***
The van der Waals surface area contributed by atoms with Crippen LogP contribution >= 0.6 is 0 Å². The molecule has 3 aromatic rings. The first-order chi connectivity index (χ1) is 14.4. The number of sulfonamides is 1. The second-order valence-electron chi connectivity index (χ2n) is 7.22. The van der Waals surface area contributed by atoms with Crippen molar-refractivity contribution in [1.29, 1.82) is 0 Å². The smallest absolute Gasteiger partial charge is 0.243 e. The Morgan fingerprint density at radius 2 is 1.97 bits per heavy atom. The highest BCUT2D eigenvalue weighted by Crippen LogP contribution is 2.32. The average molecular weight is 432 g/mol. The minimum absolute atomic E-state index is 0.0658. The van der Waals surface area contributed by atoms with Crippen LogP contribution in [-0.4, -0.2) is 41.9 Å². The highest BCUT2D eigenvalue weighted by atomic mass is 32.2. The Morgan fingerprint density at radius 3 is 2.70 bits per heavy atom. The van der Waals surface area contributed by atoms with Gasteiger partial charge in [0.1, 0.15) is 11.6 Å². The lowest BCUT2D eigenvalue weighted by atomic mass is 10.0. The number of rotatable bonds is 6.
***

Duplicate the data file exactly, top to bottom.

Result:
The van der Waals surface area contributed by atoms with Crippen LogP contribution >= 0.6 is 0 Å². The molecule has 3 aromatic rings. The first-order chi connectivity index (χ1) is 14.4. The number of sulfonamides is 1. The second-order valence-electron chi connectivity index (χ2n) is 7.22. The van der Waals surface area contributed by atoms with Crippen molar-refractivity contribution in [1.29, 1.82) is 0 Å². The smallest absolute Gasteiger partial charge is 0.243 e. The Morgan fingerprint density at radius 2 is 1.97 bits per heavy atom. The highest BCUT2D eigenvalue weighted by Crippen LogP contribution is 2.32. The average molecular weight is 432 g/mol. The minimum absolute atomic E-state index is 0.0658. The van der Waals surface area contributed by atoms with Crippen LogP contribution in [-0.4, -0.2) is 41.9 Å². The highest BCUT2D eigenvalue weighted by atomic mass is 32.2. The Morgan fingerprint density at radius 3 is 2.70 bits per heavy atom. The van der Waals surface area contributed by atoms with Gasteiger partial charge in [0.1, 0.15) is 11.6 Å². The lowest BCUT2D eigenvalue weighted by atomic mass is 10.0. The number of rotatable bonds is 6.